Three Seattle chefs created dishes that highlighted the versatility and flavor of the fish for attendees to try. Bristol Bay folks were on hand to talk about their salmon, as well as the potential risks to their fishing industry. It was an opportunity to taste this product I’d only read about, meet the people supporting it, and even participate in a little food activism. The dishes created by the chefs were tasty and approachable — not “fancy restaurant food,” but something you could cook and enjoy at home. Unfortunately, no recipes were provided, but you creative/adventurous cooks could probably reverse engineer them on your own.
Chef Kevin Davis’ grilled sockeye with tomatoes, sweet corn, and roasted heirloom chilies was a hearty, flavorful late-fall dish, that I could imagine enjoying with rice and a side salad.
Craig Heatherington’s peppered sockeye on brioche with a little sour cream is satisfying and elegant appetizer.
Chef Sean Ellis’ gravlax was probably my favorite of the three. Ok, let’s be honest, I’m not likely to make this one any time soon, but I do love me some gravlax!
Sourcing was included in the presentation; a sign was placed near each dish, crediting the chef, as well as the provider of the salmon itself. Seattle seafood processor, Icicle Seafood, provided the salmon for the the tomatoes and chilies dish, as well as the gravlax. However, the sockeye for the peppered salmon on brioche was provided by a single fisherman and vessel: Matthew Luck, MegJ LLC dba Pride of Bristol Bay. That’s something I’d like to see more often!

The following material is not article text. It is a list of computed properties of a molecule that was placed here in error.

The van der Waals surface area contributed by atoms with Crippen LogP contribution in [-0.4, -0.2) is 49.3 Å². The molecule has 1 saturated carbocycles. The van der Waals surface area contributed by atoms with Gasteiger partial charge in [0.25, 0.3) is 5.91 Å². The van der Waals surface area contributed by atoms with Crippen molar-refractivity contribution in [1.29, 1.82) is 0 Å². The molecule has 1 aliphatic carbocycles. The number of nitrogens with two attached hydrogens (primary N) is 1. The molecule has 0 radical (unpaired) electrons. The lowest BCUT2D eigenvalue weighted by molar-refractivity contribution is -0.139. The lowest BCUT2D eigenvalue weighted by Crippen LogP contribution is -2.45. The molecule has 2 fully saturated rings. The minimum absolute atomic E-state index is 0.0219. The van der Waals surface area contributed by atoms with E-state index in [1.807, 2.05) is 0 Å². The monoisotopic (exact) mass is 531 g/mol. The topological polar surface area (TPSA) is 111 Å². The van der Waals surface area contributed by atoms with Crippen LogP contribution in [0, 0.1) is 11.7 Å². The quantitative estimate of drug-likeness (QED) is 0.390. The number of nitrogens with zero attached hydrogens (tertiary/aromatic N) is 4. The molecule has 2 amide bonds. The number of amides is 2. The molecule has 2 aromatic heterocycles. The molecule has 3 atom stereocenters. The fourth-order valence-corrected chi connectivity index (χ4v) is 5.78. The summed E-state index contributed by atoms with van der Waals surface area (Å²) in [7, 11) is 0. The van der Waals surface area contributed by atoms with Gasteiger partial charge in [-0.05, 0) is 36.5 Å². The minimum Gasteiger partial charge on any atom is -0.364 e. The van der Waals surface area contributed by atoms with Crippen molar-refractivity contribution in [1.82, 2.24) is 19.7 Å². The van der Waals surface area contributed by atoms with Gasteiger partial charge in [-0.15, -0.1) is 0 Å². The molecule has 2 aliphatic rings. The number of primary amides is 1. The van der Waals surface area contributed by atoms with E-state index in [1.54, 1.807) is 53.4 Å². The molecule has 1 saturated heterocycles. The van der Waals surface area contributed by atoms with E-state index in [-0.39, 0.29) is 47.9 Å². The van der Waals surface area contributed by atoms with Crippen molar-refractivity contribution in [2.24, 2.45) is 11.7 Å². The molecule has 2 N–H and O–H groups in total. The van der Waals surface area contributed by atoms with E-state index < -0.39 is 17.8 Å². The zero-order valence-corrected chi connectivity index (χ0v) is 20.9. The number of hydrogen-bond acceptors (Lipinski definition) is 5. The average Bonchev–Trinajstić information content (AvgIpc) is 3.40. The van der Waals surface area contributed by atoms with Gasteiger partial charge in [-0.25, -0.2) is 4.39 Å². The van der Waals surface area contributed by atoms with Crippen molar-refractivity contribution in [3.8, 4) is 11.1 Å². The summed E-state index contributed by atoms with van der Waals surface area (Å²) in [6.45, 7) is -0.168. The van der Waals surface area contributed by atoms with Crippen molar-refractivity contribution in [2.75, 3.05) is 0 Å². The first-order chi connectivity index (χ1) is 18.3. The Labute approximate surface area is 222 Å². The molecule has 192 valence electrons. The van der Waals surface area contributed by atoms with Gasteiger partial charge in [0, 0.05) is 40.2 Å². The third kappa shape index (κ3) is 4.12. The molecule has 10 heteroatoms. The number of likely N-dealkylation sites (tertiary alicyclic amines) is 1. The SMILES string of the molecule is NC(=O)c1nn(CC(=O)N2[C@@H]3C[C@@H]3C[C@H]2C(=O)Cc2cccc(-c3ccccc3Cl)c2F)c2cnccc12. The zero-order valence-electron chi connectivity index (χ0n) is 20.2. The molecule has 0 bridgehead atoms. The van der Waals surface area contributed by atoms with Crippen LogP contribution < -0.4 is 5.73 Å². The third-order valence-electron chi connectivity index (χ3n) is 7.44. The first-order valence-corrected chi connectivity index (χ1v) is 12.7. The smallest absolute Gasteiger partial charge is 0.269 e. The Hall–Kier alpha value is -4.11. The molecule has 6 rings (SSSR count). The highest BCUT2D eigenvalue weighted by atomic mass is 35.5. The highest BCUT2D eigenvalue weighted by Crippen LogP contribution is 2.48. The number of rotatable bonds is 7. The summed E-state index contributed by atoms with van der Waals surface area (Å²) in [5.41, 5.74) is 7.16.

So how do you find out more about the source of the salmon you’re about to buy? Simple: ask. “Is this local?” If not, where is it from? If the guy (or gal) working the fish counter doesn’t know, ask if there’s someone else in the department who does know. I’ve ended up having some really good conversations with the folks working the fish department where I shop. You’d be surprised how knowledgeable your local fish supplier (or butcher, for that matter) can be!
Recently my local grocery store had two kinds of wild salmon in the fish case: king (aka, Chinook) and sockeye. I asked about the source of both, and the fish guy was on top of it: king from the California Coast and sockeye from Alaska. That rich, red-orange color of the sockeye, not to mention the “Best Choice” rating from Seafood Watch, won me over. The fillets were perfect for baking and enjoying over a simple green salad. Next time I’ll have to buy extra and try my hand at those salmon cakes.